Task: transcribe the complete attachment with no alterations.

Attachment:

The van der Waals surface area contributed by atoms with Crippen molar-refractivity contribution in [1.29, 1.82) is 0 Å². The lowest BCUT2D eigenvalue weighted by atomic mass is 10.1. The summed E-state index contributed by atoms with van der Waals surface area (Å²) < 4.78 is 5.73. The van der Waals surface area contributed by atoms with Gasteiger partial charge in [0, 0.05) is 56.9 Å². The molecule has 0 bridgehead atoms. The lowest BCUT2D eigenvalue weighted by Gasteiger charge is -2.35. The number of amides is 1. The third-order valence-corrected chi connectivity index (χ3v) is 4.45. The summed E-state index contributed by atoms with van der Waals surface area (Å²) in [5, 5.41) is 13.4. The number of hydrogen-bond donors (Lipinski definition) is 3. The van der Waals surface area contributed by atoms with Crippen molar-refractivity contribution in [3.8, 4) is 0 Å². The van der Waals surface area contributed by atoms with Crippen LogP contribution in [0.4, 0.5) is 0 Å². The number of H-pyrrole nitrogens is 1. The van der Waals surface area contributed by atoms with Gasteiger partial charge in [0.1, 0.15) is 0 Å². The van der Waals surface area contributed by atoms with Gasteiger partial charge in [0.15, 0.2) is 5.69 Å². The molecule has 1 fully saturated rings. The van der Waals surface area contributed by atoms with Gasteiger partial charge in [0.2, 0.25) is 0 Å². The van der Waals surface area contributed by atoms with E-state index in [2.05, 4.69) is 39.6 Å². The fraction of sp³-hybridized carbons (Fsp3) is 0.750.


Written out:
The van der Waals surface area contributed by atoms with Crippen molar-refractivity contribution in [1.29, 1.82) is 0 Å². The lowest BCUT2D eigenvalue weighted by atomic mass is 10.1. The summed E-state index contributed by atoms with van der Waals surface area (Å²) < 4.78 is 5.73. The van der Waals surface area contributed by atoms with Gasteiger partial charge in [0, 0.05) is 56.9 Å². The molecule has 0 bridgehead atoms. The lowest BCUT2D eigenvalue weighted by Gasteiger charge is -2.35. The number of amides is 1. The third-order valence-corrected chi connectivity index (χ3v) is 4.45. The summed E-state index contributed by atoms with van der Waals surface area (Å²) in [5, 5.41) is 13.4. The number of hydrogen-bond donors (Lipinski definition) is 3. The van der Waals surface area contributed by atoms with Crippen molar-refractivity contribution in [3.8, 4) is 0 Å². The van der Waals surface area contributed by atoms with Crippen LogP contribution in [0.4, 0.5) is 0 Å². The number of H-pyrrole nitrogens is 1. The van der Waals surface area contributed by atoms with Gasteiger partial charge in [0.1, 0.15) is 0 Å². The van der Waals surface area contributed by atoms with Gasteiger partial charge in [0.15, 0.2) is 5.69 Å². The molecule has 1 fully saturated rings. The van der Waals surface area contributed by atoms with Gasteiger partial charge in [0.2, 0.25) is 0 Å². The van der Waals surface area contributed by atoms with E-state index in [2.05, 4.69) is 39.6 Å². The fraction of sp³-hybridized carbons (Fsp3) is 0.750.